It's perfect in every way, like being embraced by a blanket--a warm, nice, secure one--and it goes everywhere, indoors or outdoors, casual or town. It's flattering. It's as warm as you want it to be; flip it up around your neck to catch your torso some cooling breezes. Alpaca, like cashmere, is close to indestructible, nonflammable, soft, natural, and nice. A poncho is not like a shawl or ruana; I don't have to be an artist to wear it or keep it on. People compliment it and ask if they can touch it. People want to buy a poncho for themselves. How great is that? I can foresee myself bundling it up and using it as a pillow on a plane. I've had it just over a week and I might actually look forward to winters now, with a poncho to comfort me. I'm totally at peace when I wear it.

Thursday, October 30, 2014

Let's Talk Pink Camouflage

It used to be that you needed only to wear blue denim to be perfectly in step with Jefferson County high fashion. If you didn't wear blue denim, you carried a blue denim handbag. You had to have blue denim on you somewhere, and the senior women pushed that envelope by accessorizing with Indian turquoise jewelry. Then the sleeveless, zip-front vest became a must-have. I own several, much to the dismay of a city friend who could not help but remark on the coral-colored fleece vest I wore to lunch, although out of concern for city feelings I had left my shooting vest and my hunter-orange one at home. Then everyone who was anyone here bought pit bulls, and people middle-class and above bought bulldogs, which sound kind of the same.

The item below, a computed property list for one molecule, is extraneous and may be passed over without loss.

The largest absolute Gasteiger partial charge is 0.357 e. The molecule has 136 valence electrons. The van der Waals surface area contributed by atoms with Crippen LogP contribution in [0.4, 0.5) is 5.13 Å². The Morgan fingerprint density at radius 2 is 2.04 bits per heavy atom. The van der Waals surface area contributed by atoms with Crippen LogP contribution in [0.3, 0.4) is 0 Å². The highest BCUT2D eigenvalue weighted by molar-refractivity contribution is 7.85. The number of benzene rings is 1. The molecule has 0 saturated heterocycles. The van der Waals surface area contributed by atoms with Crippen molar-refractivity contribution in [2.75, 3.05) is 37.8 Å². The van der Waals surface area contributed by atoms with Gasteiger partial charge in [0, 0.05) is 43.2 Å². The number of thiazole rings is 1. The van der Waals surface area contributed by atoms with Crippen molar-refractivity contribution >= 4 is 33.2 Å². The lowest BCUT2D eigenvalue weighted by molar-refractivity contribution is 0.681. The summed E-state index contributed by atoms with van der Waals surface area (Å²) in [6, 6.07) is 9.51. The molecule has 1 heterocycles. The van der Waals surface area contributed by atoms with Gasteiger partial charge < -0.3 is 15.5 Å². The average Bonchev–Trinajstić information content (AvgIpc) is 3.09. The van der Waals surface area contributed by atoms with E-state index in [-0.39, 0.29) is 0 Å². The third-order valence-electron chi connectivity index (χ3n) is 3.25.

These days you'd better wear UnderArmour. This brand of well-made, hard-wearing technical athletic clothing, $50 for a long-sleeved tee-shirt, sells like hotcakes, especially to the poor, who can now buy it from the farm & home stores that once sold only Dickies and Carhartt pants and John Deere logo wear. Even upper-middle-class Jefferson Countians wear UnderArmour caps. The local youth too cool for Under Armour clothing wear UnderArmour cross-training gym shoes.

Even so, don't come out here this autumn expecting acceptance into the highest circles unless you are wearing UnderArmour camouflage gear, specifically the pattern "Real Tree." Real Tree is carried even by Walmart, and, for the ladies, there's a line of pink "Real Tree" camouflage everything, lounge pants to aprons (see photo) to dinnerware.